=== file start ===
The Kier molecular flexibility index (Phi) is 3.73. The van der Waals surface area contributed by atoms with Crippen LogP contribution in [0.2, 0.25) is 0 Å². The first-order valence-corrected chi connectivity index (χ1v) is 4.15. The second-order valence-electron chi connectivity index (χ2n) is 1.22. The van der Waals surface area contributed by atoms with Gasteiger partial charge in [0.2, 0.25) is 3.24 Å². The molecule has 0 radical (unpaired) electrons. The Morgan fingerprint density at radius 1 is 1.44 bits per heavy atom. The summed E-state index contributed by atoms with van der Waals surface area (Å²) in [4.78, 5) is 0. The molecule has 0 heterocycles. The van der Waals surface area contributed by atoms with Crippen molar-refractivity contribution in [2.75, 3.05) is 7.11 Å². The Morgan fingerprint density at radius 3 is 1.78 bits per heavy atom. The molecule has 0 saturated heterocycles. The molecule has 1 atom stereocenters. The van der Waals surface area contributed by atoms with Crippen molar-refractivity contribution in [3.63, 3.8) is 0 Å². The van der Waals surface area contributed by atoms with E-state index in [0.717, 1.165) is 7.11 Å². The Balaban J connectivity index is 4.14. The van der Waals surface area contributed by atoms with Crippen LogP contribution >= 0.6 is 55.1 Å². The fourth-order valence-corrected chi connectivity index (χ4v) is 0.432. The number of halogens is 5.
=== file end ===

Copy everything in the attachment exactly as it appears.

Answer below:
The Kier molecular flexibility index (Phi) is 3.73. The van der Waals surface area contributed by atoms with Crippen LogP contribution in [0.2, 0.25) is 0 Å². The first-order valence-corrected chi connectivity index (χ1v) is 4.15. The second-order valence-electron chi connectivity index (χ2n) is 1.22. The van der Waals surface area contributed by atoms with Gasteiger partial charge in [0.2, 0.25) is 3.24 Å². The molecule has 0 radical (unpaired) electrons. The Morgan fingerprint density at radius 1 is 1.44 bits per heavy atom. The summed E-state index contributed by atoms with van der Waals surface area (Å²) in [4.78, 5) is 0. The molecule has 0 heterocycles. The van der Waals surface area contributed by atoms with Crippen molar-refractivity contribution in [2.75, 3.05) is 7.11 Å². The Morgan fingerprint density at radius 3 is 1.78 bits per heavy atom. The molecule has 0 saturated heterocycles. The molecule has 1 atom stereocenters. The van der Waals surface area contributed by atoms with Crippen molar-refractivity contribution in [3.63, 3.8) is 0 Å². The van der Waals surface area contributed by atoms with E-state index in [0.717, 1.165) is 7.11 Å². The Balaban J connectivity index is 4.14. The van der Waals surface area contributed by atoms with Crippen LogP contribution >= 0.6 is 55.1 Å². The fourth-order valence-corrected chi connectivity index (χ4v) is 0.432. The number of halogens is 5.